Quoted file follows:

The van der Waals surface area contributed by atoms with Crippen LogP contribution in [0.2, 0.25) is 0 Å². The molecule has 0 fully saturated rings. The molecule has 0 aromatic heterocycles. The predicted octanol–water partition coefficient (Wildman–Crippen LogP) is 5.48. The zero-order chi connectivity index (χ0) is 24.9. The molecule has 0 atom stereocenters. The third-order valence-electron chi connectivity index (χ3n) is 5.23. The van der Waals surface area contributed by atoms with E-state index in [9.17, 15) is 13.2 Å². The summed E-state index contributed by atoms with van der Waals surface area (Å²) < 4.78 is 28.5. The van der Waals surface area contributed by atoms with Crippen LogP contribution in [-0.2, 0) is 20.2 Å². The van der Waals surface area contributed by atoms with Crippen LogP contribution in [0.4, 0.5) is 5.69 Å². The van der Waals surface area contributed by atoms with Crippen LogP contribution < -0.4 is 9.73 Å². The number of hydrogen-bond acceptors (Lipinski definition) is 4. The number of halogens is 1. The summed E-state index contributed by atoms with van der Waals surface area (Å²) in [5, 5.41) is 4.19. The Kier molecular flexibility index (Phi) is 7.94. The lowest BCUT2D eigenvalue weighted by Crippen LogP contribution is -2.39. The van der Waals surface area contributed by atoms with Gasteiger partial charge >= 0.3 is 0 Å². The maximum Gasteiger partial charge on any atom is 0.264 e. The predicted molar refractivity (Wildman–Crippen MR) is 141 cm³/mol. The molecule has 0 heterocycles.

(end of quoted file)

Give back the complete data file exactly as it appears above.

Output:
The van der Waals surface area contributed by atoms with Crippen LogP contribution in [0.2, 0.25) is 0 Å². The molecule has 0 fully saturated rings. The molecule has 0 aromatic heterocycles. The predicted octanol–water partition coefficient (Wildman–Crippen LogP) is 5.48. The zero-order chi connectivity index (χ0) is 24.9. The molecule has 0 atom stereocenters. The third-order valence-electron chi connectivity index (χ3n) is 5.23. The van der Waals surface area contributed by atoms with E-state index in [9.17, 15) is 13.2 Å². The summed E-state index contributed by atoms with van der Waals surface area (Å²) < 4.78 is 28.5. The van der Waals surface area contributed by atoms with Crippen LogP contribution in [-0.2, 0) is 20.2 Å². The van der Waals surface area contributed by atoms with Crippen LogP contribution in [0.4, 0.5) is 5.69 Å². The van der Waals surface area contributed by atoms with Crippen LogP contribution < -0.4 is 9.73 Å². The number of hydrogen-bond acceptors (Lipinski definition) is 4. The number of halogens is 1. The summed E-state index contributed by atoms with van der Waals surface area (Å²) in [5, 5.41) is 4.19. The Kier molecular flexibility index (Phi) is 7.94. The lowest BCUT2D eigenvalue weighted by Crippen LogP contribution is -2.39. The van der Waals surface area contributed by atoms with Gasteiger partial charge >= 0.3 is 0 Å². The maximum Gasteiger partial charge on any atom is 0.264 e. The predicted molar refractivity (Wildman–Crippen MR) is 141 cm³/mol. The molecule has 0 heterocycles.